SANTA ANA, NM – In 2013, Native Americans in Philanthropy (NAP) and the Common Counsel Foundation included Native Public Media in their joint research and re-granting project, “Native Voices Rising,” which has been aimed at increasing sustained support and investment in grassroots organizing and advocacy.
During the 2018 Native Philanthropy Institute organized by NAP and held at the Santa Ana Pueblo, the research was revisited. While a lot has changed in the field of Native philanthropy, many of the challenges found in 2013 still exist today.
“Tribal nonprofits may have overcome some of the infrastructure challenges such as telecommunications, but we still face what was labeled in 2013 as the ‘Foundation Disconnect’ where Native projects are often difficult to fit into foundation program silos and where relationships between foundations and Tribal nonprofits require patience, careful listening and learning,” states Loris Taylor, President and CEO of Native Public Media (NPM) who attended the NAP conference with one of NPM’s Board members, Raymond Foxworth. Foxworth is also Vice President of Grantmaking, Development, and Communications at First Nations.
Foundation grantmaking to Native nonprofits has historically remained disproportionately small and relatively unchanged. For example, foundation giving to Native America was only .0279% of their overall giving in 2001, and by 2014, this percentage had actually declined. First Nations Development Institute (First Nations) released a research report on June 19, 2018 documenting the declining levels of foundation giving to Native causes and also found that the actual amount of giving to Native controlled nonprofits averaged only .023% (23/100ths) of one percent from 2006 to 2014.
The First Nation’s report, “Growing Inequity: Large Foundation Giving to Native Originations and Causes, 2006-2014,” found that annual giving by large foundations to Native causes declined by a hefty 29%, a $35 million drop, from 2006 to 2014. This means that since 2006, on average, large foundations have given $4.3 million less every year to Native American organizations and causes.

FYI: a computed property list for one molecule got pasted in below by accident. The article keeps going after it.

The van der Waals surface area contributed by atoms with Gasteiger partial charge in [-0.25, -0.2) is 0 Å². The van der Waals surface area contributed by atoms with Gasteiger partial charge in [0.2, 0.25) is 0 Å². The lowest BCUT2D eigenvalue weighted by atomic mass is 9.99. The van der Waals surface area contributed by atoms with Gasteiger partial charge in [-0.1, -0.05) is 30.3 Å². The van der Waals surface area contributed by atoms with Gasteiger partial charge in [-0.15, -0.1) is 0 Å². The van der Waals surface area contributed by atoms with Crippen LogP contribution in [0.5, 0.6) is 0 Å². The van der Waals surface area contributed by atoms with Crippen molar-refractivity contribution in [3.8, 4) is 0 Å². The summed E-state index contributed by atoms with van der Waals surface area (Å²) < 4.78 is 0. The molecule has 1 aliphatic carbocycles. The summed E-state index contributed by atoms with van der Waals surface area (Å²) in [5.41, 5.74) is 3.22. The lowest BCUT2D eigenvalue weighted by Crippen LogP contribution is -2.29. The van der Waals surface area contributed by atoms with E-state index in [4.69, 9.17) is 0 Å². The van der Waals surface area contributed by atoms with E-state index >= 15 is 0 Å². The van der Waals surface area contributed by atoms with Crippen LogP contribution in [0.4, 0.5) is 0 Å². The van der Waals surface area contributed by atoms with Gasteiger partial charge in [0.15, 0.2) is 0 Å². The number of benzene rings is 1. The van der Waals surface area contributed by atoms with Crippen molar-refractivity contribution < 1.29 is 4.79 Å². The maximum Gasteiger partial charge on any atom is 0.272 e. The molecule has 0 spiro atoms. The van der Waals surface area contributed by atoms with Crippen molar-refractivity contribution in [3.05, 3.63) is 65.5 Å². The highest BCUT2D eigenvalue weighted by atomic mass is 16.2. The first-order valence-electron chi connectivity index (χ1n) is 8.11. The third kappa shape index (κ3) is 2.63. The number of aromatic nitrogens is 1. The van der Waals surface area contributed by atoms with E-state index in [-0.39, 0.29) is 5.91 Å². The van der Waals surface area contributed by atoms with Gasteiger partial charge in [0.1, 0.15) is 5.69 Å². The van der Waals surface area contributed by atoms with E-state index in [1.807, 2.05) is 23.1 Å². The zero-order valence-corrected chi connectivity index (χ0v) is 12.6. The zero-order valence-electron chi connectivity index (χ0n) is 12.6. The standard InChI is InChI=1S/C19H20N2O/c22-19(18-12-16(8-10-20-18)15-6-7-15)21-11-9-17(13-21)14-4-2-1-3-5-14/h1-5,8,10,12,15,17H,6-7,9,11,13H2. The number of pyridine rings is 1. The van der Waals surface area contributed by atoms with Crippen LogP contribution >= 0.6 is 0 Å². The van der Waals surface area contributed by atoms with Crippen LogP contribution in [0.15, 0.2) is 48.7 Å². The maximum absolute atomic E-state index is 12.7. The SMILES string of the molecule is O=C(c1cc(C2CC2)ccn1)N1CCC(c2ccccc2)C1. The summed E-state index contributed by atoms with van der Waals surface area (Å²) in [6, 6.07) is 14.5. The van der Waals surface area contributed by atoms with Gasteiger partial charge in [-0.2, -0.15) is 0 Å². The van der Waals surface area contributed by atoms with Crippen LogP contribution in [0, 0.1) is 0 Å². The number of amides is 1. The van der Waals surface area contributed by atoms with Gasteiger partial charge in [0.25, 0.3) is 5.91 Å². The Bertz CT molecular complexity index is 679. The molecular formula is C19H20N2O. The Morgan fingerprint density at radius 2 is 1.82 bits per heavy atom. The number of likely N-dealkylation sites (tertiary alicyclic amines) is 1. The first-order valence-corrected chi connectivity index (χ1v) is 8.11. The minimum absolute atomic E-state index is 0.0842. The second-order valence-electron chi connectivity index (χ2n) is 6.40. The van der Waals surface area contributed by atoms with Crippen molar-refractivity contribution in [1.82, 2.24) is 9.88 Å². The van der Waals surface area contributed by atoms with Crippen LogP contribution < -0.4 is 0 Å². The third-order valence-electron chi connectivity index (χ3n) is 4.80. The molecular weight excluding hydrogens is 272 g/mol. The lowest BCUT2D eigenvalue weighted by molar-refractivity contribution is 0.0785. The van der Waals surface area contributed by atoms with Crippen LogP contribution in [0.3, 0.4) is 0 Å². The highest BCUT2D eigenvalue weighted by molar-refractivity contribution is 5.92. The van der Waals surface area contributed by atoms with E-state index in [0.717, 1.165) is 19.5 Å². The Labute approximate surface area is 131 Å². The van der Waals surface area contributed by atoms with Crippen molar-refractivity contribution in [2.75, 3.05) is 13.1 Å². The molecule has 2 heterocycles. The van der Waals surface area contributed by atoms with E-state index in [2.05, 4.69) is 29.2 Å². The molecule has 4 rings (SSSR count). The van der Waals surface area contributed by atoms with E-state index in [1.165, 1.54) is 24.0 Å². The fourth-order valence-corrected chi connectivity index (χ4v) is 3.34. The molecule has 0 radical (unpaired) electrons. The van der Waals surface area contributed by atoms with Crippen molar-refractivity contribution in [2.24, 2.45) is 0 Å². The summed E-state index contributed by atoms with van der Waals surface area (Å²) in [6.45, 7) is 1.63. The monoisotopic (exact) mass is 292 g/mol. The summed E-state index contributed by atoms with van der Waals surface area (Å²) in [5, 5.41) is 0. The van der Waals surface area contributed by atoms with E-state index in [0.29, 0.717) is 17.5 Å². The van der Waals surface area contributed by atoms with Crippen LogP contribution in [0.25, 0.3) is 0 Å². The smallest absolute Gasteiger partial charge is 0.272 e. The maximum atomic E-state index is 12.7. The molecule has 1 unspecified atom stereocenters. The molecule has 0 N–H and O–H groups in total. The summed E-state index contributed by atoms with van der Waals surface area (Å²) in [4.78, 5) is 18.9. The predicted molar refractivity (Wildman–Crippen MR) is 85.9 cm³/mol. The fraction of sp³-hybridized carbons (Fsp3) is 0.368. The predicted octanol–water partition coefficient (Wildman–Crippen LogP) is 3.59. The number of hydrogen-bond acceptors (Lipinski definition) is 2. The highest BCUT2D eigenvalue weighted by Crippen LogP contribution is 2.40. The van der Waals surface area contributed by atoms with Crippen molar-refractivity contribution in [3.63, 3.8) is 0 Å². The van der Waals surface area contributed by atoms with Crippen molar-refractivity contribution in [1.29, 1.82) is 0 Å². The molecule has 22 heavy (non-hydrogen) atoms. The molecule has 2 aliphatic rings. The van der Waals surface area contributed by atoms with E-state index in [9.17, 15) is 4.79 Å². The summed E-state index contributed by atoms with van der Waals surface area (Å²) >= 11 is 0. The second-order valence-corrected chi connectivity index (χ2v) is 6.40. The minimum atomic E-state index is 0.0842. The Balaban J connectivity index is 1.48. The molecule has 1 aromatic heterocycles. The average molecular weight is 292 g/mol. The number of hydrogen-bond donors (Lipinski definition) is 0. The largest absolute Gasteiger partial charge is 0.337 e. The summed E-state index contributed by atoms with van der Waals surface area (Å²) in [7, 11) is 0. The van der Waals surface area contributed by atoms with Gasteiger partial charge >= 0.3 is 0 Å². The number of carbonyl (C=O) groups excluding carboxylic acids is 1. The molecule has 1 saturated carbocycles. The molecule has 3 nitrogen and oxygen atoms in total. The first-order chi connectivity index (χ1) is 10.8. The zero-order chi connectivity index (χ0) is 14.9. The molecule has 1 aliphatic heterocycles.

“Nonprofits in Native American communities are doing amazing work in these communities. Unfortunately, what the data in this report highlights is that philanthropic investments in Native community-led change is on the decline. In a time when more and more foundations are talking about equity and inclusion, this report makes clear that Native community organizations are still marginalized in these conversations,” explains Foxworth.
The report also documents that the majority of grant dollars aimed at supporting Native communities and causes is not awarded to Native-controlled nonprofit organizations. Looking at giving from 2007 to 2014, non-Native-controlled organizations received roughly 53% of all grant dollars awarded, whereas Native-controlled organizations (those solely focused on serving Native American populations and also whose board of directors is majority Native American) received about 48%.
“There is still a lot of work for Native organizations to do to educate philanthropy about supporting and investing in Native-led change,” concludes Foxworth.